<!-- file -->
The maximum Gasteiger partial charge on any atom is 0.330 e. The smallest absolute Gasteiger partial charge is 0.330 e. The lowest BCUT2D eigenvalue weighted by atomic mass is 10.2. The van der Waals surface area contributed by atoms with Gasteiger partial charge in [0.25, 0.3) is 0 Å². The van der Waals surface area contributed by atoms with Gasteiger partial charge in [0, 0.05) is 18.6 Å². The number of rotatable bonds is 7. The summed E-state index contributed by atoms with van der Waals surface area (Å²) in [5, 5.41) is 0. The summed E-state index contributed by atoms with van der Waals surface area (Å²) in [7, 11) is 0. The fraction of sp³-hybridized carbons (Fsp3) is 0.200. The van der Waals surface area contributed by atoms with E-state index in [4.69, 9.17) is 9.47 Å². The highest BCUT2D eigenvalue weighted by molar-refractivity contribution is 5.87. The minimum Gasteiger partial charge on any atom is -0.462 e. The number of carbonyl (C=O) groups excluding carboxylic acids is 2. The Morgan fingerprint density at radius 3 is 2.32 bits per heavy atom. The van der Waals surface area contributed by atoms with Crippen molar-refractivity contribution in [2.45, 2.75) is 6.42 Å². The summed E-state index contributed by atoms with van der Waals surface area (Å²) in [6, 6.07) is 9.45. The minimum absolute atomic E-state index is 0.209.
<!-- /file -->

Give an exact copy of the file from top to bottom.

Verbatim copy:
The maximum Gasteiger partial charge on any atom is 0.330 e. The smallest absolute Gasteiger partial charge is 0.330 e. The lowest BCUT2D eigenvalue weighted by atomic mass is 10.2. The van der Waals surface area contributed by atoms with Gasteiger partial charge in [0.25, 0.3) is 0 Å². The van der Waals surface area contributed by atoms with Gasteiger partial charge in [0, 0.05) is 18.6 Å². The number of rotatable bonds is 7. The summed E-state index contributed by atoms with van der Waals surface area (Å²) in [5, 5.41) is 0. The summed E-state index contributed by atoms with van der Waals surface area (Å²) in [7, 11) is 0. The fraction of sp³-hybridized carbons (Fsp3) is 0.200. The van der Waals surface area contributed by atoms with E-state index in [4.69, 9.17) is 9.47 Å². The highest BCUT2D eigenvalue weighted by molar-refractivity contribution is 5.87. The minimum Gasteiger partial charge on any atom is -0.462 e. The number of carbonyl (C=O) groups excluding carboxylic acids is 2. The Morgan fingerprint density at radius 3 is 2.32 bits per heavy atom. The van der Waals surface area contributed by atoms with Crippen molar-refractivity contribution in [2.45, 2.75) is 6.42 Å². The summed E-state index contributed by atoms with van der Waals surface area (Å²) in [6, 6.07) is 9.45. The minimum absolute atomic E-state index is 0.209.